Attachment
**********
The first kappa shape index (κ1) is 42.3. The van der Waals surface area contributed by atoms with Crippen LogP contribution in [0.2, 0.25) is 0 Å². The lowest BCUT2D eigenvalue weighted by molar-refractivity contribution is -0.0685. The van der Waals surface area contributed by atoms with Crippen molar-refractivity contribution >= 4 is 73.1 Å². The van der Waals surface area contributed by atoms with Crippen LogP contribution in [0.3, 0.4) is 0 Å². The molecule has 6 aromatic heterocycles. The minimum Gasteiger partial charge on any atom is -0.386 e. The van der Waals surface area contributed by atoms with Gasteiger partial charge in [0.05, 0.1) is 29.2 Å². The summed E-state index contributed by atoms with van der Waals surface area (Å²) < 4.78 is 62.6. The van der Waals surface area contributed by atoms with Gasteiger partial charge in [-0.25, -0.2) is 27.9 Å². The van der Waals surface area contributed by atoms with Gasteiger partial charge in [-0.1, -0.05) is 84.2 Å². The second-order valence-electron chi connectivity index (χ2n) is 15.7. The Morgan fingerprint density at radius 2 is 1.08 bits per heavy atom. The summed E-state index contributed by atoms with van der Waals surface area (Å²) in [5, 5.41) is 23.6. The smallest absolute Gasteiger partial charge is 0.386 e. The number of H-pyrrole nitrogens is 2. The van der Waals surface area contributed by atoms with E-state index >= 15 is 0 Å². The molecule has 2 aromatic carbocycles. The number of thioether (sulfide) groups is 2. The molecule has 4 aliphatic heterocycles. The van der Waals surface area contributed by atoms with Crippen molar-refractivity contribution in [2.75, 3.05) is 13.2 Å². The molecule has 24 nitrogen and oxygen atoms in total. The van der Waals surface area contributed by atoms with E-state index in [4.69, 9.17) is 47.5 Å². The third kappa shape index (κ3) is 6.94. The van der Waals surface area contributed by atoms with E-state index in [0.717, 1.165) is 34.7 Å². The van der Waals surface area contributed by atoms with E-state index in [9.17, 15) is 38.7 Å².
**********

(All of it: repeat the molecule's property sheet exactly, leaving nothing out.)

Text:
The first kappa shape index (κ1) is 42.3. The van der Waals surface area contributed by atoms with Crippen LogP contribution in [0.2, 0.25) is 0 Å². The lowest BCUT2D eigenvalue weighted by molar-refractivity contribution is -0.0685. The van der Waals surface area contributed by atoms with Crippen molar-refractivity contribution >= 4 is 73.1 Å². The van der Waals surface area contributed by atoms with Crippen LogP contribution in [0.3, 0.4) is 0 Å². The molecule has 6 aromatic heterocycles. The minimum Gasteiger partial charge on any atom is -0.386 e. The van der Waals surface area contributed by atoms with Gasteiger partial charge in [0.05, 0.1) is 29.2 Å². The summed E-state index contributed by atoms with van der Waals surface area (Å²) < 4.78 is 62.6. The van der Waals surface area contributed by atoms with Gasteiger partial charge in [-0.25, -0.2) is 27.9 Å². The van der Waals surface area contributed by atoms with Gasteiger partial charge in [-0.1, -0.05) is 84.2 Å². The second-order valence-electron chi connectivity index (χ2n) is 15.7. The Morgan fingerprint density at radius 2 is 1.08 bits per heavy atom. The summed E-state index contributed by atoms with van der Waals surface area (Å²) in [5, 5.41) is 23.6. The smallest absolute Gasteiger partial charge is 0.386 e. The number of H-pyrrole nitrogens is 2. The van der Waals surface area contributed by atoms with E-state index >= 15 is 0 Å². The molecule has 2 aromatic carbocycles. The number of thioether (sulfide) groups is 2. The molecule has 4 aliphatic heterocycles. The van der Waals surface area contributed by atoms with Crippen molar-refractivity contribution in [2.75, 3.05) is 13.2 Å². The molecule has 24 nitrogen and oxygen atoms in total. The van der Waals surface area contributed by atoms with E-state index in [4.69, 9.17) is 47.5 Å². The third kappa shape index (κ3) is 6.94. The van der Waals surface area contributed by atoms with E-state index in [0.717, 1.165) is 34.7 Å². The van der Waals surface area contributed by atoms with E-state index in [9.17, 15) is 38.7 Å².